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    hahaha sorry the ideal bearing press line was meant for the one u found earlier the wheels manufacturing one

  17. #17
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    Quote Originally Posted by Jhanney
    ...pressing their hub bearings using a qr with say a large diameter socket. i did that once.. and had a massive problem. u have to screw it tighter, use the qr to leverage and so on....
    haha,,, that's what I suspected would be the problem...there just doesn't seem to have enough throw or strength to do the job right!
    Honestly... ahh I give up

  18. #18
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    http://www.ventanausa.com/images/Bearingpresstool.jpg

    not sure if it'll work for you, but a good excuse to buy a ventana in the future...

  19. #19
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    You can do your own bearing press, too, with a simple threaded rod and nuts and washers or sockets (even using your old bearings).
    "...the people get the government they deserve..."
    suum quique

  20. #20
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    Has anyone made their own bearing press, puller before with the method mentioned above? (Threaded rod) Anyone have an idea about making a bearing puller? Does this mark up the bearing in a way that would affect any of the races?
    "Worrying does not empty tomorrow of its troubles...it empties today of its strength."

  21. #21
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    Quote Originally Posted by Jennifer_06
    Has anyone made their own bearing press, puller before with the method mentioned above? (Threaded rod) Anyone have an idea about making a bearing puller? Does this mark up the bearing in a way that would affect any of the races?
    Pressing a bearing is a lot different than pulling in many cases, lots harder to diy a puller...
    "...the people get the government they deserve..."
    suum quique

  22. #22
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    specialized makes a very nice bearing puller/press kit ofr their FSR bikes. good luck getting a shop to sell you one.

    otherwise i DIY puller shouldn't be that hard. i'm sure i could make one, i'm in the process of making one for fork bushings.

  23. #23
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    yo folks! thanks for the advice. I will hunt for a cheaper blind bearing remover. it seems the only way to go for pulling bearings out of hubs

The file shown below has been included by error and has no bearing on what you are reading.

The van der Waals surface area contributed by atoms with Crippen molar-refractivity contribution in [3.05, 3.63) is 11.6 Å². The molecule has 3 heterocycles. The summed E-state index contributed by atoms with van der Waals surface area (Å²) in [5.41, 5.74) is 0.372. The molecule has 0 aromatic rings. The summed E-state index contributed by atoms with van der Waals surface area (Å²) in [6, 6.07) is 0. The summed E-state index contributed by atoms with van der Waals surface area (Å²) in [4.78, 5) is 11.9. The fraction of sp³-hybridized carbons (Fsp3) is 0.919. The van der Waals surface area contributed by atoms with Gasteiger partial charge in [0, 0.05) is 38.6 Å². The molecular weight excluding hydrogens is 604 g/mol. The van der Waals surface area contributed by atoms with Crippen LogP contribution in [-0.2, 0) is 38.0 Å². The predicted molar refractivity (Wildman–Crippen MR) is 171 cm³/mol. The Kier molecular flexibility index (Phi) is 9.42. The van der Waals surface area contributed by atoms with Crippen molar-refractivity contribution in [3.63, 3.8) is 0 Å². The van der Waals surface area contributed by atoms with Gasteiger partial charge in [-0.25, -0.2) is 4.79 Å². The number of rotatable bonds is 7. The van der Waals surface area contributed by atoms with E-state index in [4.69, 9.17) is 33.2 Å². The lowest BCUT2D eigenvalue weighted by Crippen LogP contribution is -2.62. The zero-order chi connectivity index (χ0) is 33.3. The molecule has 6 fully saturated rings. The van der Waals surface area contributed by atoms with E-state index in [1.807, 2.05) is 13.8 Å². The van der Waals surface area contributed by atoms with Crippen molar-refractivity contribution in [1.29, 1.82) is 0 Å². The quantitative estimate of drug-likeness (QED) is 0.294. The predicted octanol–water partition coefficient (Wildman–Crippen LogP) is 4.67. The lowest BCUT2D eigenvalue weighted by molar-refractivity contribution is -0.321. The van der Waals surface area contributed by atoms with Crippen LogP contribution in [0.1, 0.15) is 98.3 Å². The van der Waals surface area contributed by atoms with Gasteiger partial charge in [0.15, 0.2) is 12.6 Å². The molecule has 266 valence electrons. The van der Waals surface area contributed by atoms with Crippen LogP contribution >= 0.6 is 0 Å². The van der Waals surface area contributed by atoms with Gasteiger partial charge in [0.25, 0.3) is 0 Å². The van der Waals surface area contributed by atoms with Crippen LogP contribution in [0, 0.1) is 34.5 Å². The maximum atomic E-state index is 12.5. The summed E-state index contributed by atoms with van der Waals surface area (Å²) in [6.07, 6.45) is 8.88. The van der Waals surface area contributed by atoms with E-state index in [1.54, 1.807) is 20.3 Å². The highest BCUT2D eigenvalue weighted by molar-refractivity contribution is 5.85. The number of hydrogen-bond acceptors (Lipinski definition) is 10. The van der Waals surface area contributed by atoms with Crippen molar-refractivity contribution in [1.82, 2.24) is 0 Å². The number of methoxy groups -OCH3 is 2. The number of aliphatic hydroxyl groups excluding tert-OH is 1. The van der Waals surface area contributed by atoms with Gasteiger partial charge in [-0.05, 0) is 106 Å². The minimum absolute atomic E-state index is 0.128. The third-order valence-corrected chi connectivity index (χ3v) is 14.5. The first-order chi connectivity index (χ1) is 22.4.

24. #24
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    Are the bearings you're pulling blind?

    You don't really need a bearing press. Take the old bearing, lay it on top of the new bearing, and wrap tape along the outer race to fasten them together. Now use a hammer with a light touch on the old bearing to drive the new bearing into place. As the new bearing slides into place, the tape will simply be pushed off it.

  25. #25
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    My thanks to the OP for starting this thread, because I've just discovered that I have a bad bearing. I want to learn how to replace them myself.

    I have a question about the following, blind puller:

    http://www.enduroforkseals.com/id197.html

    Look at the final photo on the above page. It appears that the collet pulls against the inner bearing race. Would that not tend to damage the bearing? Is there an advantage to using a blind puller over just hammering out the bearings by hammering against the axle? (I would use a plastic mallet, of course, not a metal hammer).

  26. #26
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    bad mechanic, yes the bearings i want to work on are sealed bearings in the hubs and freewheel

    JonathanGennick, actually a hammer and mallet will do.. the fact is u are pulling a spoilt bearing means you do not want to reuse the bearing anymore. means regardless of mallet or pulling, the bearing will suffer some sort of damage.
    fresh bearings always brings some new life to your ride.

    the difference i notice and read is preventing damage to your hub body. you can be real careful 99% but the one percent you are not, hub body gets damage. but i am not too sure what damage to the hub body will affect the overall wheel.

    But having a bearing puller is useful when you are replacing pivot bearings, hub bearings.that is the reason for me doing so. Its not neccessary but its something i won't mind spending some money on.it costs a bit so i am trying to make sure i get the right tools.

  27. #27
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    Thanks Jhanney. Your explanation makes sense. I hadn't realized there was risk to the hub from the hammer-the-axle method. And having a puller for when I (someday) replace my pivot bearings is probably a good idea. It's depressing how expensive some of these tools are though.